- Associated Press - Tuesday, April 7, 2015

ST. PAUL, Minn. (AP) - Covering the cost of a two-year college education for students in vocational and technical programs would help fill worker shortages across Minnesota, a Democratic state senator told colleagues as the proposal got its first test.

The state could send about 3,500 qualified students into fields like manufacturing and agribusiness for about $24 million, Sen. LeRoy Stumpf told the Senate Higher Education and Workforce Development Committee. That would better align the state’s workforce with business needs, the Plummer Democrat said, and enrollment and the cost to the state would likely increase in further years.

Prospects are murky for Stumpf’s bill. Gov. Mark Dayton didn’t include money for the move in his budget proposal and it doesn’t have a hearing scheduled in the Republican House. It didn’t face any outright opposition at the Tuesday hearing, though legislators questioned some of its finer points.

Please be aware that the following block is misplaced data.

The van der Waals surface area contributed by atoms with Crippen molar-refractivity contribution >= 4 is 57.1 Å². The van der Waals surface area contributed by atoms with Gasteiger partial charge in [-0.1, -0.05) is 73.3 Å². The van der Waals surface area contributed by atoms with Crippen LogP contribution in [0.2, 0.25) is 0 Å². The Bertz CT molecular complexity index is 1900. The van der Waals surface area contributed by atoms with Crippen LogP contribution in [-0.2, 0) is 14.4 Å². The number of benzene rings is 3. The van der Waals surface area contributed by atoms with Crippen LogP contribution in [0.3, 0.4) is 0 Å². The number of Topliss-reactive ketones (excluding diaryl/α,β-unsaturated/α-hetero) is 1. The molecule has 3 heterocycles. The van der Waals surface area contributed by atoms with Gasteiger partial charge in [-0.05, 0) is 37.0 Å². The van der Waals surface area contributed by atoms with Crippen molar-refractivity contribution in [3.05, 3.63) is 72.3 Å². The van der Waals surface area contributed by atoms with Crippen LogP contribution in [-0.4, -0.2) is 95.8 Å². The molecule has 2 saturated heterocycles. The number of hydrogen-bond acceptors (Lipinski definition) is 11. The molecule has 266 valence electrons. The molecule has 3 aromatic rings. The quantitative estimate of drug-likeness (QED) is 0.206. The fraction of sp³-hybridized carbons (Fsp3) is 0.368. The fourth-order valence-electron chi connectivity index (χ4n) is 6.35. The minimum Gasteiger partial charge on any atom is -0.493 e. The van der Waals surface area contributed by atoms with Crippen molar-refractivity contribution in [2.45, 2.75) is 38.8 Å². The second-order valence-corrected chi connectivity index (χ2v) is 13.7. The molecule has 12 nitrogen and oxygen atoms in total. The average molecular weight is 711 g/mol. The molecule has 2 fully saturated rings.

Sen. Greg Clausen, DFL-Apple Valley, found it “a bit concerning” that the move could leave students who need remedial courses footing the bill if they hit the program’s credit limit before graduating.

Interested students would have to have recently received a diploma or its equivalent and come from a family making $125,000 annually or less. And the funding would only kick in if other state and federal help didn’t cover the cost of a two-year degree.

Students in the program would need to keep up their grades and meet frequently with a mentor, Stumpf said, to talk class attendance and financial planning.

“I think that that will assure a much higher rate of success for these students,” Stumpf said.

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